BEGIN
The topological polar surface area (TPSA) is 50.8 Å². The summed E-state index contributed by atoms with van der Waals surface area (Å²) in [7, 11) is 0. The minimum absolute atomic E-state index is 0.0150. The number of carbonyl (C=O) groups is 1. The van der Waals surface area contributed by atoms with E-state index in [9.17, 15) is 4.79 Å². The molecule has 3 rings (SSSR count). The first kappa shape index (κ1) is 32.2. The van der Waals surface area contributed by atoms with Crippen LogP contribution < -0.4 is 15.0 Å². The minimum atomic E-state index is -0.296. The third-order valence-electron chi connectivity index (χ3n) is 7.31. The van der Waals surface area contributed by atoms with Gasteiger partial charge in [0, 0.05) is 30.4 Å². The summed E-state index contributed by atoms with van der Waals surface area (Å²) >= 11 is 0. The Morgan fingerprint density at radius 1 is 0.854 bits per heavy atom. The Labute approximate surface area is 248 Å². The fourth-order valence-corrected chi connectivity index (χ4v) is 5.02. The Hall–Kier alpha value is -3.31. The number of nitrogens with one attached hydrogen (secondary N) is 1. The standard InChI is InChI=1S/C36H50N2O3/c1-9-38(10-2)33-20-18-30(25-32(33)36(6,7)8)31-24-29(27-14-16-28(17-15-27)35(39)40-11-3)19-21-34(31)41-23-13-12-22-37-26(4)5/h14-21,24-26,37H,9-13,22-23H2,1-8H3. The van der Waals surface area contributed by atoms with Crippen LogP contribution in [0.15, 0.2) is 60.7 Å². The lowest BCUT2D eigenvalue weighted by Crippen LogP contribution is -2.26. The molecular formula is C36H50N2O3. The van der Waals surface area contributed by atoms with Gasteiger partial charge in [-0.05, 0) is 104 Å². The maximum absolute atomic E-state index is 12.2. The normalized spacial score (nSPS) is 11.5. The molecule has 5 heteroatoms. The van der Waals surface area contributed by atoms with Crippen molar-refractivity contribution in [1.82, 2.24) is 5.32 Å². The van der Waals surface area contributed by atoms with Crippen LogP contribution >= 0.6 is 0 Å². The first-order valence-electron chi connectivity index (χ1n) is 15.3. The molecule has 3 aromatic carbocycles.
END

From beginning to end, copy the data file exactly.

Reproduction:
The topological polar surface area (TPSA) is 50.8 Å². The summed E-state index contributed by atoms with van der Waals surface area (Å²) in [7, 11) is 0. The minimum absolute atomic E-state index is 0.0150. The number of carbonyl (C=O) groups is 1. The van der Waals surface area contributed by atoms with E-state index in [9.17, 15) is 4.79 Å². The molecule has 3 rings (SSSR count). The first kappa shape index (κ1) is 32.2. The van der Waals surface area contributed by atoms with Crippen LogP contribution < -0.4 is 15.0 Å². The minimum atomic E-state index is -0.296. The third-order valence-electron chi connectivity index (χ3n) is 7.31. The van der Waals surface area contributed by atoms with Gasteiger partial charge in [0, 0.05) is 30.4 Å². The summed E-state index contributed by atoms with van der Waals surface area (Å²) >= 11 is 0. The Morgan fingerprint density at radius 1 is 0.854 bits per heavy atom. The Labute approximate surface area is 248 Å². The fourth-order valence-corrected chi connectivity index (χ4v) is 5.02. The Hall–Kier alpha value is -3.31. The number of nitrogens with one attached hydrogen (secondary N) is 1. The standard InChI is InChI=1S/C36H50N2O3/c1-9-38(10-2)33-20-18-30(25-32(33)36(6,7)8)31-24-29(27-14-16-28(17-15-27)35(39)40-11-3)19-21-34(31)41-23-13-12-22-37-26(4)5/h14-21,24-26,37H,9-13,22-23H2,1-8H3. The van der Waals surface area contributed by atoms with Crippen LogP contribution in [0.15, 0.2) is 60.7 Å². The lowest BCUT2D eigenvalue weighted by Crippen LogP contribution is -2.26. The molecular formula is C36H50N2O3. The van der Waals surface area contributed by atoms with Gasteiger partial charge in [-0.05, 0) is 104 Å². The maximum absolute atomic E-state index is 12.2. The normalized spacial score (nSPS) is 11.5. The molecule has 5 heteroatoms. The van der Waals surface area contributed by atoms with Crippen molar-refractivity contribution in [1.82, 2.24) is 5.32 Å². The van der Waals surface area contributed by atoms with Crippen LogP contribution >= 0.6 is 0 Å². The first-order valence-electron chi connectivity index (χ1n) is 15.3. The molecule has 3 aromatic carbocycles.